The Woman Who Sailed Around The World In Her 60s

The Woman Who Sailed Around The World In Her 60s

For nearly 30 years, Jacqueline Kirkpatrick and her husband had talked about buying a boat and seeing the world. With their children grown and time finally on their side, they entered the Atlantic Race for Cruisers in 2019, crossing the ocean from the Canaries to St Lucia. Then the pandemic forced them to cut their trip short and return home. Here, Jax tells us more about their unique experience and why the adventure isn’t over just yet…

It was always my husband Iain’s plan to sail around the world. It’s been his life’s dream since he was 13 years old, when he used to race his 505 dinghy at Gorleston. When we met, Iain was 23 and he told me during our first serious conversation that one day he would buy a big yacht and sail it round the globe. He and his parents always sailed, so it was in the blood.
Suffice to say, this trip of a lifetime didn’t happen right away – in fact, we missed our deadline by about 28 years! But once our children had fled the nest and our youngest son Dugald had finished university in 2019, we started to get serious. We entered the Atlantic Race for Cruisers (ARC), which starts in Las Palmas in the Canaries and crosses the Atlantic to St Lucia. 
Iain spent years researching the ideal boat for the trip. We had finally bought it in 2017, visiting Palma in Mallorca to look at it several times beforehand. But it was in a very sorry state and Iain spent 18 months renovating it in Ipswich. It was a full-time job, which at times was quite arduous, especially during the winter months. In short, it needed a total refit – from the bilges to the interior and the systems. Thankfully, Iain knew exactly what he wanted everything to look like and was totally capable of fixing it.
The boat was ready two weeks before we started. The amount of preparation was staggering – the cleaning, repairing the hull of the boat and a lot of shopping for provisions. The ARC organised lots for us, too, and it was lots of fun meeting our fellow competitors. Iain, Dugald and I left Ipswich for Las Palmas in August 2019. 
I have to admit I didn’t do the Atlantic crossing – I flew. Iain and the crew left Las Palmas on 24th November and headed for the Caribbean, choosing a more northerly route to get there. Dugald was on board and loved sailing the boat at night, especially through some of the windier stretches. I think, for him,  it was an equal mix of fun and scary. They had a couple of really challenging days when there was no wind, and tempers started to fray a bit…but, ultimately, it came down to teamwork and being clear about who was responsible for what.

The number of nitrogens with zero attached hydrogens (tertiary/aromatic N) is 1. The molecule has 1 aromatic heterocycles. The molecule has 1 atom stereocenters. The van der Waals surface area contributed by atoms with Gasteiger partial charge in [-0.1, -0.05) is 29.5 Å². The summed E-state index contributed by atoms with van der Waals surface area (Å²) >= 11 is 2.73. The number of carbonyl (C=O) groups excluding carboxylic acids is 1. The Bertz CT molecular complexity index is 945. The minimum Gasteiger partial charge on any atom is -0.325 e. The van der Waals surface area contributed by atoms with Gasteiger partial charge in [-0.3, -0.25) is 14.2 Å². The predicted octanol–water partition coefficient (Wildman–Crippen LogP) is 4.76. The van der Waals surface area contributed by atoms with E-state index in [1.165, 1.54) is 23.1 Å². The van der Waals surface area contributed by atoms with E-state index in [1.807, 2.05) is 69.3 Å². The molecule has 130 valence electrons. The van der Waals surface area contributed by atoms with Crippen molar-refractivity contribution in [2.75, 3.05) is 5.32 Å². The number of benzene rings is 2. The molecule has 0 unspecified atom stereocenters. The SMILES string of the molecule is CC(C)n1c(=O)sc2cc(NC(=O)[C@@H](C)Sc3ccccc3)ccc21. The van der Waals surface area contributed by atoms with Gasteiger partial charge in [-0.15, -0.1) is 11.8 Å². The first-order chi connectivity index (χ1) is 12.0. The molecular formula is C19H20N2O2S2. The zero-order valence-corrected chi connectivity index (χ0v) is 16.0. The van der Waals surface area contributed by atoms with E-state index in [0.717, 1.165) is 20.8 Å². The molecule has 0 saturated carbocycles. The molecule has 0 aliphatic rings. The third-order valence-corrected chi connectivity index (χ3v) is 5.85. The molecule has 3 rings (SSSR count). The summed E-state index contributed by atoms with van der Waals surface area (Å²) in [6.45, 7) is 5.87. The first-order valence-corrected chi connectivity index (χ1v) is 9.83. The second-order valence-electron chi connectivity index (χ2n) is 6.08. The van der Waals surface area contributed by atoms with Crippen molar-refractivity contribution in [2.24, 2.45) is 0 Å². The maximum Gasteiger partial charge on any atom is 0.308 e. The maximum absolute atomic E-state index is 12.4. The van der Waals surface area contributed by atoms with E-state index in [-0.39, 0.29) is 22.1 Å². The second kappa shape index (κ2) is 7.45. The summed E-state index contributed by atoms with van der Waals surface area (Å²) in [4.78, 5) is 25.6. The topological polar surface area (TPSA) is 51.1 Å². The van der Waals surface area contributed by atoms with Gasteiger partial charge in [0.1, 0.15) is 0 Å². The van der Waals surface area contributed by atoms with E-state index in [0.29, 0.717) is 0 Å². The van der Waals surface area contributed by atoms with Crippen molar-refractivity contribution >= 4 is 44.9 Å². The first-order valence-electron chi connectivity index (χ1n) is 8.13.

It still feels like we haven’t scratched the surface of our trip.

There was also an issue with the mast. The windvane on the masthead unit failed, but luckily the team were able to make a new one from credit cards, duct tape and an Allen key. A crew member – Chris Agar – was winched to the top of the mast under racing conditions to exchange the broken one with the homemade version. The man is totally fearless! It took about three attempts for them to be happy that everything was in order. 
One highlight was the cooking. Our daughter Sophia was the chef on board and used to whip up things like pork in mustard sauce with glazed carrots, new potatoes and broccoli. Dugald also said he quite enjoyed being cut off from the rest of the world in a digital sense – not having to be on his phone all day and being able to spend time with seven other people with one common goal. 
The boat arrived in St Lucia on 10th December as the tenth finisher and first in class. The crossing took just over 13 days and I was there to meet them – the champagne was flowing and it was a really momentous day. It felt like a huge achievement all round. As a family, we stayed on there through the rest of December.
By the end of January, Iain and I had moved on to Bequia. The wind was a steady 14 knots so we had a lovely sail just under the jib. It was an easy two-and-a-half-hour trip and we found ourselves on a filmset – the bay featured in the Pirates of the Caribbean films. The customs office was in a building with the film set still attached to the facade. It was fascinating to walk round – I guess it’s now a minor tourist attraction, even though it’s mostly fallen into disrepair.
In February we headed to Barbados to deal with some visa issues. We were due at the American Embassy but needed to get there from St Lucia (where we’d returned to visit an old school friend) and, thankfully, the trade winds had shifted slightly towards the north, which meant we could make the journey in one fetch. We upped anchor at 5:45am with the wind blowing, which forced Iain to do the unthinkable – we reefed! However, we were heading straight into a large Atlantic swell which was slowing the boat to between 7-8 knots and creating an uncomfortable lumpy motion – the boat was underpowered. 
By midday, Iain had changed the sail configuration, so our speed increased. The boat steadied and we flew along in a much happier motion, arriving at 7pm in the dark. Whenever we arrived in a new place, we always tried to visit the local yacht clubs to get a feel for the yachting scene. We went to the Barbados Yacht Club and they allowed us a week’s membership in recognition that we’d recently crossed the Atlantic.